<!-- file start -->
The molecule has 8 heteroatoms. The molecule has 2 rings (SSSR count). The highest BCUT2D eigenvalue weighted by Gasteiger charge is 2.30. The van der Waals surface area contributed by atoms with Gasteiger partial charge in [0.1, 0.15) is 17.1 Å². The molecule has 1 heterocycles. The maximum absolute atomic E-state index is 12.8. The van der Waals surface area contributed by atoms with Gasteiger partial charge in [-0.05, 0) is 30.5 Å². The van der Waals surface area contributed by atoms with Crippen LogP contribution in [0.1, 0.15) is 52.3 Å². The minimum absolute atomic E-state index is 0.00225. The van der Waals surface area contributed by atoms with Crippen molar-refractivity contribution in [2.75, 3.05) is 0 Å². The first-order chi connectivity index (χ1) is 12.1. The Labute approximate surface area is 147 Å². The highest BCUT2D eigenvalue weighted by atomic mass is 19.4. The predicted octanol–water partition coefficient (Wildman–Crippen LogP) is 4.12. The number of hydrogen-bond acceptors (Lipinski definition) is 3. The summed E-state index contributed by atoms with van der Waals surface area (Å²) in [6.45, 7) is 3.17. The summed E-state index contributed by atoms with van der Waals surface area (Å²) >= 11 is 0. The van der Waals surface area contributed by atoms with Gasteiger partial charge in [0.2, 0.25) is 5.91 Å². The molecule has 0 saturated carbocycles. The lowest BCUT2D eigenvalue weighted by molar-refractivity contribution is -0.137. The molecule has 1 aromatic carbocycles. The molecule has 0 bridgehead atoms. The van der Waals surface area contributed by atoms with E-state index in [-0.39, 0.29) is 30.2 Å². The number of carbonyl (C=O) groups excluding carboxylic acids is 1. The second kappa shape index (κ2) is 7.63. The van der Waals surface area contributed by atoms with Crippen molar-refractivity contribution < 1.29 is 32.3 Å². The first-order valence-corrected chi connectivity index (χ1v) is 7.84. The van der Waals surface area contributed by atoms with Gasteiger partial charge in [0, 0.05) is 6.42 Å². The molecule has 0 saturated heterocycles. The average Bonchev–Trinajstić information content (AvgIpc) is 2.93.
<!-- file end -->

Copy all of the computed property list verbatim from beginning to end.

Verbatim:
The molecule has 8 heteroatoms. The molecule has 2 rings (SSSR count). The highest BCUT2D eigenvalue weighted by Gasteiger charge is 2.30. The van der Waals surface area contributed by atoms with Gasteiger partial charge in [0.1, 0.15) is 17.1 Å². The molecule has 1 heterocycles. The maximum absolute atomic E-state index is 12.8. The van der Waals surface area contributed by atoms with Gasteiger partial charge in [-0.05, 0) is 30.5 Å². The van der Waals surface area contributed by atoms with Crippen LogP contribution in [0.1, 0.15) is 52.3 Å². The minimum absolute atomic E-state index is 0.00225. The van der Waals surface area contributed by atoms with Crippen molar-refractivity contribution in [2.75, 3.05) is 0 Å². The first-order chi connectivity index (χ1) is 12.1. The Labute approximate surface area is 147 Å². The highest BCUT2D eigenvalue weighted by atomic mass is 19.4. The predicted octanol–water partition coefficient (Wildman–Crippen LogP) is 4.12. The number of hydrogen-bond acceptors (Lipinski definition) is 3. The summed E-state index contributed by atoms with van der Waals surface area (Å²) in [6.45, 7) is 3.17. The summed E-state index contributed by atoms with van der Waals surface area (Å²) >= 11 is 0. The van der Waals surface area contributed by atoms with Gasteiger partial charge in [0.2, 0.25) is 5.91 Å². The molecule has 0 saturated carbocycles. The lowest BCUT2D eigenvalue weighted by molar-refractivity contribution is -0.137. The molecule has 1 aromatic carbocycles. The molecule has 0 bridgehead atoms. The van der Waals surface area contributed by atoms with E-state index in [-0.39, 0.29) is 30.2 Å². The number of carbonyl (C=O) groups excluding carboxylic acids is 1. The second kappa shape index (κ2) is 7.63. The van der Waals surface area contributed by atoms with Crippen molar-refractivity contribution < 1.29 is 32.3 Å². The first-order valence-corrected chi connectivity index (χ1v) is 7.84. The van der Waals surface area contributed by atoms with Gasteiger partial charge in [0, 0.05) is 6.42 Å². The molecule has 0 saturated heterocycles. The average Bonchev–Trinajstić information content (AvgIpc) is 2.93.